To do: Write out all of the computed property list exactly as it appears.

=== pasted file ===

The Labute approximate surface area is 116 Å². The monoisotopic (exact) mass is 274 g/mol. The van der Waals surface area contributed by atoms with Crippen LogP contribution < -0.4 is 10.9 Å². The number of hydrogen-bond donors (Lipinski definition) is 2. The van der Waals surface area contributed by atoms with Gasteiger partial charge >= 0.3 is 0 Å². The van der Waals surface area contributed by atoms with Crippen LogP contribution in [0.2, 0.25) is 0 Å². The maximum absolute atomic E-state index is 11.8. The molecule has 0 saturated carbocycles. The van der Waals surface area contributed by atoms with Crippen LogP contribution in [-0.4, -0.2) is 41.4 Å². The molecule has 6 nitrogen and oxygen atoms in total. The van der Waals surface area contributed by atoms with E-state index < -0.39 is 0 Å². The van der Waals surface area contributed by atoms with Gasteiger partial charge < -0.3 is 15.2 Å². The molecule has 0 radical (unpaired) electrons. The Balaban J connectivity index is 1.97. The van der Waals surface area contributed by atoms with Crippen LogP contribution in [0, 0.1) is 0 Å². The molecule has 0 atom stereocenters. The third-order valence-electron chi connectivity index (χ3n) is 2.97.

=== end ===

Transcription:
The Labute approximate surface area is 116 Å². The monoisotopic (exact) mass is 274 g/mol. The van der Waals surface area contributed by atoms with Crippen LogP contribution < -0.4 is 10.9 Å². The number of hydrogen-bond donors (Lipinski definition) is 2. The van der Waals surface area contributed by atoms with Gasteiger partial charge >= 0.3 is 0 Å². The van der Waals surface area contributed by atoms with Crippen LogP contribution in [0.2, 0.25) is 0 Å². The maximum absolute atomic E-state index is 11.8. The molecule has 0 saturated carbocycles. The van der Waals surface area contributed by atoms with Crippen LogP contribution in [-0.4, -0.2) is 41.4 Å². The molecule has 6 nitrogen and oxygen atoms in total. The van der Waals surface area contributed by atoms with E-state index < -0.39 is 0 Å². The van der Waals surface area contributed by atoms with Gasteiger partial charge < -0.3 is 15.2 Å². The molecule has 0 radical (unpaired) electrons. The Balaban J connectivity index is 1.97. The van der Waals surface area contributed by atoms with Crippen LogP contribution in [0, 0.1) is 0 Å². The molecule has 0 atom stereocenters. The third-order valence-electron chi connectivity index (χ3n) is 2.97.